Welcome autumn with a fragrant DIY sweater weather candle. The homemade fall candle is made with soy wax and a crisp essential oil blend that resembles the beloved sweater weather scent. This beginner-friendly candle making tutorial includes step-by-step instructions and tips for supplies and storage.
DIY sweater weather candle
My DIY pumpkin spice candle has become one of our most loved candle making tutorials. This year, I decided to create another autumn classic: sweater weather candles. I’ve been wanting to share a homemade sweater weather candle for eons, and with fall just around the corner, the timing seems perfect.
This homemade soy candle is loaded up with an invigorating fall essential oil blend that evokes sunny autumn days spent outdoors in your favorite sweater. A crackling wood wick casts a beautiful glow and will make your home feel warm and cozy. You’re going to love this easy essential oil candle recipe!
And if you’re looking for more ways to make your house smell like autumn, try these fall scented wax melts, fall diffuser blends, fall room spray, my pumpkin spice wax air freshener, and this apple stovetop potpourri.
What is a sweater weather candle?
Sweater weather describes a popular fall candle that echos the smell of crisp autumn air, walks in the woods, falling leaves, and wearing a cozy knit. Being a seasonal product, the candle is only available during fall and winter.
Sweater weather season (aka sweather) is rooted in Celtic tradition. It describes a period from autumn through winter into spring where donning sweaters is enough to keep warm, and jackets aren’t yet needed.
I believe Bath and Body Works were the first to create the eponymous candle. They even added SW-themed soap and skin care products in recent years. But these days, you’ll find many companies offering sweater weather scented candles.
Most commercially produced candles are made of paraffin wax and contain synthetic ingredients such as artificial fragrance oils, emulsifying agents, and stabilizers.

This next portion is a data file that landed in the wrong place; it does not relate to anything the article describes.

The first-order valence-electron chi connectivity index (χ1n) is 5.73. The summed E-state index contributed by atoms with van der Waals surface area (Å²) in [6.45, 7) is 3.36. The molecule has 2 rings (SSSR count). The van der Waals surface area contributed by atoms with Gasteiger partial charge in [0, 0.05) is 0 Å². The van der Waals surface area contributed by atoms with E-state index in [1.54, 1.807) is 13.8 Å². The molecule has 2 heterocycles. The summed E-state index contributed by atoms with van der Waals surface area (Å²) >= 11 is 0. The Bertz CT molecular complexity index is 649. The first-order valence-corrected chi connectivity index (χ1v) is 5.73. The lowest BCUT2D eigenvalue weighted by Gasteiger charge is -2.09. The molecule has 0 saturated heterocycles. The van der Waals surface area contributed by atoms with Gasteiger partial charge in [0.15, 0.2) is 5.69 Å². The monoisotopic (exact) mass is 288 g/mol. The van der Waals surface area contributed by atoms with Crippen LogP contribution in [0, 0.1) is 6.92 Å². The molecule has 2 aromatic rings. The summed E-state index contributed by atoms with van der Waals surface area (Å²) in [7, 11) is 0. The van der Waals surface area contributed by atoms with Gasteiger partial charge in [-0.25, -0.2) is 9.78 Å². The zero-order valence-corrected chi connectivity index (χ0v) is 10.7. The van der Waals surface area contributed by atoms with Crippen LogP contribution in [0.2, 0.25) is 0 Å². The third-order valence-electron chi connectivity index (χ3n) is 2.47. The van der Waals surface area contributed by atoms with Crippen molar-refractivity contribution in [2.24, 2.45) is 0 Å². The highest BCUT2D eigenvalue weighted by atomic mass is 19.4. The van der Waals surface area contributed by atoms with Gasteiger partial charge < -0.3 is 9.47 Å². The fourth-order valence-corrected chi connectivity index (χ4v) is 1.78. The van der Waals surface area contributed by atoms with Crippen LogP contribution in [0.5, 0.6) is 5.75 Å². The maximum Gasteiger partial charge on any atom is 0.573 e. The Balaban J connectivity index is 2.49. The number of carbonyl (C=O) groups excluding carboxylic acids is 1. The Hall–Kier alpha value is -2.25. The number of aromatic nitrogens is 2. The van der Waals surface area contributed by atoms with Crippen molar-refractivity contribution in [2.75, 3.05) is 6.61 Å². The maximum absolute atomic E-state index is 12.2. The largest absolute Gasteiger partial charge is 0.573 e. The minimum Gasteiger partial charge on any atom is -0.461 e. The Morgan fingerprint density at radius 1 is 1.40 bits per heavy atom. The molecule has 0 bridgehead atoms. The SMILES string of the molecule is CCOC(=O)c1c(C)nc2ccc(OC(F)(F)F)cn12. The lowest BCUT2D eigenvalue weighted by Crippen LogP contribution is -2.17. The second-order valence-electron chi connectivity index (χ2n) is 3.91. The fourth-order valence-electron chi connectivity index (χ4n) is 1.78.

Rather than fabricating an exact Bath & Body Works sweater weather candle dupe, I wanted to create an all-natural sweater weather soy candle with essential oils.
What does sweater weather candle smell like?
Sweater weather is a clean fragrance blend with cool, crisp top notes and warm, woodsy undertones. The scent is supposed to resemble the fresh fall air and mossy woodland.
You won’t find your typical fall aromas in this candle blend as it doesn’t contain any spices like cinnamon, clove, pumpkin spice, or chai spice.
The smell isn’t sweet or floral but offers a clean, refreshing perfume with a masculine edge that I find quite uplifting and relaxing. Even my husband, who usually loathes scented candles, enjoys the sweater weather scent.
Candle making supplies
This fun DIY soy candle calls for all your standard candle making supplies plus essential oils. I’ve listed the exact measurements in the DIY box at the end.
- Soy wax: I use Golden Brand 464 soy wax in all my homemade candle recipes. This natural, clean-burning soy wax distributes fragrance well.
- Essential oils provide a natural scent. I’ll show you my sweater weather essential oil recipe below.
- Wood wick: Keeping with the cozy fall theme, I chose a wood wick for this DIY soy candle. Of course, feel free to use a cotton wick if preferred.
- Wick holder to secure the wood wick in place.
- Heatproof candle container: I splurged on a beautiful ceramic cup from Kinto. I know. It’s ridiculous to spend so much on a candle container, but just look at the cute knit design! Anyway, you can use an 8-oz glass mason jar or a ceramic container, too.
- Melting pot to melt the soy wax.
- Hot glue gun + glue sticks to glue the wick holder to the bottom of the candle container. Alternatively, use a wick sticker.
- Infrared thermometer (optional): A temp gun is helpful to take the melting and pouring temperatures.
What essential oils are in sweater weather?
Bath and Body Works states that their SW candle features the scents of fresh sage, juniper berry, aromatic eucalyptus, and fresh cedar woods. Looking up the ingredients, I also noticed limonene, so I guess their candle includes a citrus oil, too.